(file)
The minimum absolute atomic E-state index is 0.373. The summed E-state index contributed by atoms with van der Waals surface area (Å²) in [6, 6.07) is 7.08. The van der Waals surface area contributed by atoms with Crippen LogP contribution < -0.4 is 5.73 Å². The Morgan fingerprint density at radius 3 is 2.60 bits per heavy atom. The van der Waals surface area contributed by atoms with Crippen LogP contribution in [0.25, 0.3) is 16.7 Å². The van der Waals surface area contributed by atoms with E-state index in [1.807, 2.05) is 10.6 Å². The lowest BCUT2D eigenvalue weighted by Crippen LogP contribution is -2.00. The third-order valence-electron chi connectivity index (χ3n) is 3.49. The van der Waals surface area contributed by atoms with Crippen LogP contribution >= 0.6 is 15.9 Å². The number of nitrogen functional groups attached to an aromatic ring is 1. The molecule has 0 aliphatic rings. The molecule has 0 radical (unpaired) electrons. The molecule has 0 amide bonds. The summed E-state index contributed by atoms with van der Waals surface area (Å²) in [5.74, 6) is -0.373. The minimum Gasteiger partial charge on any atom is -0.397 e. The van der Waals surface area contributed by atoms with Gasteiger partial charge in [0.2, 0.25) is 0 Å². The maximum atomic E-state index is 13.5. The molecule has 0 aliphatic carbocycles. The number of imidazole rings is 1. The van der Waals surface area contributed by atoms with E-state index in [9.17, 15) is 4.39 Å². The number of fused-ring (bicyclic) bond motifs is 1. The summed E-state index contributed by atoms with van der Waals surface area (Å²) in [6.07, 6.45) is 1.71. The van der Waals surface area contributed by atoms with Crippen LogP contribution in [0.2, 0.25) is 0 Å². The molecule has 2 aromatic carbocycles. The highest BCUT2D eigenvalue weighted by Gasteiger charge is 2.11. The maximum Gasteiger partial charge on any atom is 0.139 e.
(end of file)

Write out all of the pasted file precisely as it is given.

The minimum absolute atomic E-state index is 0.373. The summed E-state index contributed by atoms with van der Waals surface area (Å²) in [6, 6.07) is 7.08. The van der Waals surface area contributed by atoms with Crippen LogP contribution < -0.4 is 5.73 Å². The Morgan fingerprint density at radius 3 is 2.60 bits per heavy atom. The van der Waals surface area contributed by atoms with Crippen LogP contribution in [0.25, 0.3) is 16.7 Å². The van der Waals surface area contributed by atoms with E-state index in [1.807, 2.05) is 10.6 Å². The lowest BCUT2D eigenvalue weighted by Crippen LogP contribution is -2.00. The third-order valence-electron chi connectivity index (χ3n) is 3.49. The van der Waals surface area contributed by atoms with Crippen LogP contribution >= 0.6 is 15.9 Å². The number of nitrogen functional groups attached to an aromatic ring is 1. The molecule has 0 aliphatic rings. The molecule has 0 radical (unpaired) electrons. The molecule has 0 amide bonds. The summed E-state index contributed by atoms with van der Waals surface area (Å²) in [5.74, 6) is -0.373. The minimum Gasteiger partial charge on any atom is -0.397 e. The van der Waals surface area contributed by atoms with Gasteiger partial charge in [0.2, 0.25) is 0 Å². The maximum atomic E-state index is 13.5. The molecule has 0 aliphatic carbocycles. The number of imidazole rings is 1. The van der Waals surface area contributed by atoms with E-state index in [9.17, 15) is 4.39 Å². The number of fused-ring (bicyclic) bond motifs is 1. The summed E-state index contributed by atoms with van der Waals surface area (Å²) in [6.07, 6.45) is 1.71. The van der Waals surface area contributed by atoms with Crippen LogP contribution in [0.2, 0.25) is 0 Å². The molecule has 2 aromatic carbocycles. The highest BCUT2D eigenvalue weighted by Gasteiger charge is 2.11. The maximum Gasteiger partial charge on any atom is 0.139 e.